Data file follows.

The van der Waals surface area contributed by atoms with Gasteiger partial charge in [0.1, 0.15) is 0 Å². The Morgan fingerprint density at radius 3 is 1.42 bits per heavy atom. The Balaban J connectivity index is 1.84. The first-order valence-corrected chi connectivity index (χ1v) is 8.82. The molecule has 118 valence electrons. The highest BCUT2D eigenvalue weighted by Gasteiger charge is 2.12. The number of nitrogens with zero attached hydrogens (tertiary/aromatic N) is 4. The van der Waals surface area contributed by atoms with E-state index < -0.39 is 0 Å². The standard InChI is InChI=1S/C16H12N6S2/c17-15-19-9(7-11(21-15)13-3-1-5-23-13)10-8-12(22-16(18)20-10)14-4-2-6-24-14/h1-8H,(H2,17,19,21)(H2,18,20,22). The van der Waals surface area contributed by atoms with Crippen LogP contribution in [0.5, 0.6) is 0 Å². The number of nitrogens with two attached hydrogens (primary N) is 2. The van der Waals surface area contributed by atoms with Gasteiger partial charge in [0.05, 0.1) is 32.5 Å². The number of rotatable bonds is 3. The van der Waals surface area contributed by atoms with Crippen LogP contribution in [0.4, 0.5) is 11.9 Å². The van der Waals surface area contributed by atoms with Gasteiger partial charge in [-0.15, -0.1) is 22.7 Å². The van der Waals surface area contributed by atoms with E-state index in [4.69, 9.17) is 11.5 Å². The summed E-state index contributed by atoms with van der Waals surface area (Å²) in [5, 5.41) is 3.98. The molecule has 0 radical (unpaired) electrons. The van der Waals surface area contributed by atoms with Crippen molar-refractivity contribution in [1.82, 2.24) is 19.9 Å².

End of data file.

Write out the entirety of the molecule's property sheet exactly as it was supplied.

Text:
The van der Waals surface area contributed by atoms with Gasteiger partial charge in [0.1, 0.15) is 0 Å². The Morgan fingerprint density at radius 3 is 1.42 bits per heavy atom. The Balaban J connectivity index is 1.84. The first-order valence-corrected chi connectivity index (χ1v) is 8.82. The molecule has 118 valence electrons. The highest BCUT2D eigenvalue weighted by Gasteiger charge is 2.12. The number of nitrogens with zero attached hydrogens (tertiary/aromatic N) is 4. The van der Waals surface area contributed by atoms with E-state index < -0.39 is 0 Å². The standard InChI is InChI=1S/C16H12N6S2/c17-15-19-9(7-11(21-15)13-3-1-5-23-13)10-8-12(22-16(18)20-10)14-4-2-6-24-14/h1-8H,(H2,17,19,21)(H2,18,20,22). The van der Waals surface area contributed by atoms with Crippen LogP contribution in [0.5, 0.6) is 0 Å². The number of nitrogens with two attached hydrogens (primary N) is 2. The van der Waals surface area contributed by atoms with Gasteiger partial charge in [0.05, 0.1) is 32.5 Å². The number of rotatable bonds is 3. The van der Waals surface area contributed by atoms with Crippen LogP contribution in [0.4, 0.5) is 11.9 Å². The van der Waals surface area contributed by atoms with Gasteiger partial charge in [-0.15, -0.1) is 22.7 Å². The van der Waals surface area contributed by atoms with E-state index in [4.69, 9.17) is 11.5 Å². The summed E-state index contributed by atoms with van der Waals surface area (Å²) in [5, 5.41) is 3.98. The molecule has 0 radical (unpaired) electrons. The van der Waals surface area contributed by atoms with Crippen molar-refractivity contribution in [1.82, 2.24) is 19.9 Å².